It doesn't only happen with words. It can be a place, a picture, a song or even a whole summer at the beach from your childhood. When that sort of thing happens, we say it resonated or stuck with us. We say something like, "That was 20 years ago and, I don't know why, but I remember it like it happened yesterday."
We never give it much thought, but those memories are extraordinarily important in two ways.
First, they're usually metaphors for something emotionally important to you at the time. In other words, you may remember one particular conversation or event, but only because it so powerfully represented something you had strong feelings about, perhaps for a very long time.
The second way is far more relevant and actionable, especially for your career. It's that somebody was able to really connect with you, which implies that you should be able to learn to do the same thing. That's one of the things that mentors, coaches and leaders need to be capable of doing -- resonating with people.
I call the phenomenon emotional memory. The term usually refers to trauma or something that triggers the "fight or flight" response, but less traumatic events can still be emotionally stimulating. In any case, I don't think it's a stretch to assume the effect is similar, if not less dramatic.
Here's an example of how this sort of thing works.
When I was a young engineer I was working at a drafting table in a large open area one day when my manager, Dick, walked up beside me and just stood there, watching what I was doing. At 300 pounds, bald and about 20 years my senior, Dick was a pretty imposing guy.
Feeling a little nervous, I broke the ice with, "Hey, Dick, what's up?"
"You know, my wife and I have been together a long, long time," Dick said. "Funny thing is, our sex life is fantastic! It's never been better." Just like that. And the guy was beaming, like a giant, lit-up Mr. Clean.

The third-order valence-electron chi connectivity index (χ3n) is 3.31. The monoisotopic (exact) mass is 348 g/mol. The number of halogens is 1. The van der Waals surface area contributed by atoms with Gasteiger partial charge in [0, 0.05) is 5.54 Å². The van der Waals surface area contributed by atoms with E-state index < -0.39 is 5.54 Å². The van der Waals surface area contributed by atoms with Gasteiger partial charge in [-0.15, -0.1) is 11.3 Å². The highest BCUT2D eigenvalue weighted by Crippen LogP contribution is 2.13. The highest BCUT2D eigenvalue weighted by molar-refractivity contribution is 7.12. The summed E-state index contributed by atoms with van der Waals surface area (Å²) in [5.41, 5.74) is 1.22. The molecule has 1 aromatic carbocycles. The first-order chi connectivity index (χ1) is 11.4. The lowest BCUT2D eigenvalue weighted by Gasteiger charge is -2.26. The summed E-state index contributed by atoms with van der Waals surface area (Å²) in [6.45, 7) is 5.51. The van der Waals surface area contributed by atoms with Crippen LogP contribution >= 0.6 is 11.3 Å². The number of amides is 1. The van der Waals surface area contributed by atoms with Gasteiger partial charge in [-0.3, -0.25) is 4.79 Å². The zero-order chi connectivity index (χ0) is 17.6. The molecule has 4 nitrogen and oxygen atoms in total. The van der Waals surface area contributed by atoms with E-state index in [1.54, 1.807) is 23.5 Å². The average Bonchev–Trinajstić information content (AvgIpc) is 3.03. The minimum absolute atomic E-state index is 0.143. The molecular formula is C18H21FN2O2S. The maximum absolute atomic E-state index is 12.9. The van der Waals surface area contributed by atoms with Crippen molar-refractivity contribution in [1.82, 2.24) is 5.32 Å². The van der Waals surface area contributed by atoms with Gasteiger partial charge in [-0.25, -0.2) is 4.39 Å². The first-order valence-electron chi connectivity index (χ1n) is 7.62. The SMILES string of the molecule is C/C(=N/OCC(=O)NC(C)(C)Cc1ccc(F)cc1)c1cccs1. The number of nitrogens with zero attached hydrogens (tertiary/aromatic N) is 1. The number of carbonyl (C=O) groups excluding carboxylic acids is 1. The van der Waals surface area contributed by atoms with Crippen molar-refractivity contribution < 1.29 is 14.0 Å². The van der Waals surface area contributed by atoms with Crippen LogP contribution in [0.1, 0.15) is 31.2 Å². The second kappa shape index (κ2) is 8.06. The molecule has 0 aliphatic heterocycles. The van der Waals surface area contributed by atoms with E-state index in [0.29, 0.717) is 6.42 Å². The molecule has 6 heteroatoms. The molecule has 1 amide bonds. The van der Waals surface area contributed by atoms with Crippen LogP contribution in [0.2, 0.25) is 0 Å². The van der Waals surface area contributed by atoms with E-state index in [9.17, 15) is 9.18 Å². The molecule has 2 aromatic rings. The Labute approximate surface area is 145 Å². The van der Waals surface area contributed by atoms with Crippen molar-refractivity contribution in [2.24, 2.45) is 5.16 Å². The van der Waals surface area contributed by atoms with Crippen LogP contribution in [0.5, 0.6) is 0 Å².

It so took me by surprise that I said the first thing that popped into my mind, which was, "Dick, how the heck do you always manage to be so damned optimistic?"
That's when Dick recounted a story of how he learned about the power of positive thinking and how it changed his life. In a nutshell, when you whine and complain, you annoy people and they avoid you like the plague. When you're positive and optimistic, that attracts people and opportunities.
You know, I worked for Dick for years and I'm sure I learned a lot from him. But to be honest, 30 years later I can't remember a thing except that morning, which I remember clear as a bell. Dick really connected with me that day. What he said really resonated and got me to think differently for two reasons. First, the highly unexpected reference to something as intimate as sex from the big, intimidating boss guy.
Second, I knew I wanted to accomplish great things and had always thought I was special. But after a couple of years in the real world, I hadn't yet figured out how to distinguish myself from the pack. I was feeling pretty ordinary, and that didn't sit well with me. I was disappointed in myself, and I'm pretty sure my management felt the same way.
Whether he actually intended this or not, what I heard from Dick was that I could be special just by thinking I was special. So I needed to stay optimistic and upbeat, just like Dick, and all good things would come to me. While my career didn't exactly go straight up from there, it was definitely a turning point. It was what I needed to hear at the time, and I've obviously never forgotten it.
Personally, I think Dick knew exactly what he was doing when he approached me that morning. If there's a method to be learned, it's this, and I think it's more relevant today than ever before. In an era of information and communication-overload, when everyone is bombarded and distracted 24x7, if you really want to connect and get through to people, you've got to do two things that exactly parallel what Dick did that morning.
First, you've got to get over all the noise and grab their attention in some extraordinary and unexpected way. Think the opposite of subtle. There are limitless ways to do that and every situation is unique. Be creative; you'll figure it out.
Second, you have to be empathetic enough to know what people are really struggling with. And you can't just tell them what they need to hear; that's not how emotional memory works. You need to tell them a story that cleverly demonstrates, without coming right out and saying it, how you once felt just like they do, how things turned out great, and how you did it, more or less. Think drama.
If you can somehow make that emotional connection, you can help change people's lives, obviously for the better, just as Dick did for me. If you can do that, you have the makings of a mentor or a coach. If you can do that on a larger scale, for an organization, you can maybe be an effective leader. It's by no means the entire skill-set you'll need, but it's a very good start.
Image courtesy of Flickr user Jurvetson